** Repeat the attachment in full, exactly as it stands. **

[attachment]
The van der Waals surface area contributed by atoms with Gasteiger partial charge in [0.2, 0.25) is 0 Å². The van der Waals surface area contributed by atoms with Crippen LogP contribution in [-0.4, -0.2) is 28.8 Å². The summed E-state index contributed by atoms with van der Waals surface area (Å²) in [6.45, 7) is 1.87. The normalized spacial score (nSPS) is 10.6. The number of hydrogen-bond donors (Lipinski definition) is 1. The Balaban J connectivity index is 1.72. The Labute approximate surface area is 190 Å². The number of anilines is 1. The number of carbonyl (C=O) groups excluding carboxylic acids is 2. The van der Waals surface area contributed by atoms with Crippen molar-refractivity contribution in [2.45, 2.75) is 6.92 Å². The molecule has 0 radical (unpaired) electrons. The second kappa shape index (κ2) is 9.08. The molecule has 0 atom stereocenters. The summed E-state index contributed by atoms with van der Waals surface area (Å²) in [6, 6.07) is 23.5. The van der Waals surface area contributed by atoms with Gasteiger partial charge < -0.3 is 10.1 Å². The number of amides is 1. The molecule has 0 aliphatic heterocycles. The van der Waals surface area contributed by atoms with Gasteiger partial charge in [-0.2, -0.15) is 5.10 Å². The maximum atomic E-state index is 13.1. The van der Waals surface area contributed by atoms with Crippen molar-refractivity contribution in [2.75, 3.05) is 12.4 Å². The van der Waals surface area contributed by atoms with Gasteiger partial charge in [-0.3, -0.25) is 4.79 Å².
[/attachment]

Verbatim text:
The van der Waals surface area contributed by atoms with Gasteiger partial charge in [0.2, 0.25) is 0 Å². The van der Waals surface area contributed by atoms with Crippen LogP contribution in [-0.4, -0.2) is 28.8 Å². The summed E-state index contributed by atoms with van der Waals surface area (Å²) in [6.45, 7) is 1.87. The normalized spacial score (nSPS) is 10.6. The number of hydrogen-bond donors (Lipinski definition) is 1. The Balaban J connectivity index is 1.72. The Labute approximate surface area is 190 Å². The number of anilines is 1. The number of carbonyl (C=O) groups excluding carboxylic acids is 2. The van der Waals surface area contributed by atoms with Crippen molar-refractivity contribution in [2.45, 2.75) is 6.92 Å². The molecule has 0 radical (unpaired) electrons. The second kappa shape index (κ2) is 9.08. The molecule has 0 atom stereocenters. The summed E-state index contributed by atoms with van der Waals surface area (Å²) in [6, 6.07) is 23.5. The van der Waals surface area contributed by atoms with Gasteiger partial charge < -0.3 is 10.1 Å². The number of amides is 1. The molecule has 0 aliphatic heterocycles. The van der Waals surface area contributed by atoms with Gasteiger partial charge in [-0.2, -0.15) is 5.10 Å². The maximum atomic E-state index is 13.1. The van der Waals surface area contributed by atoms with Crippen molar-refractivity contribution in [2.75, 3.05) is 12.4 Å². The van der Waals surface area contributed by atoms with Gasteiger partial charge in [-0.3, -0.25) is 4.79 Å².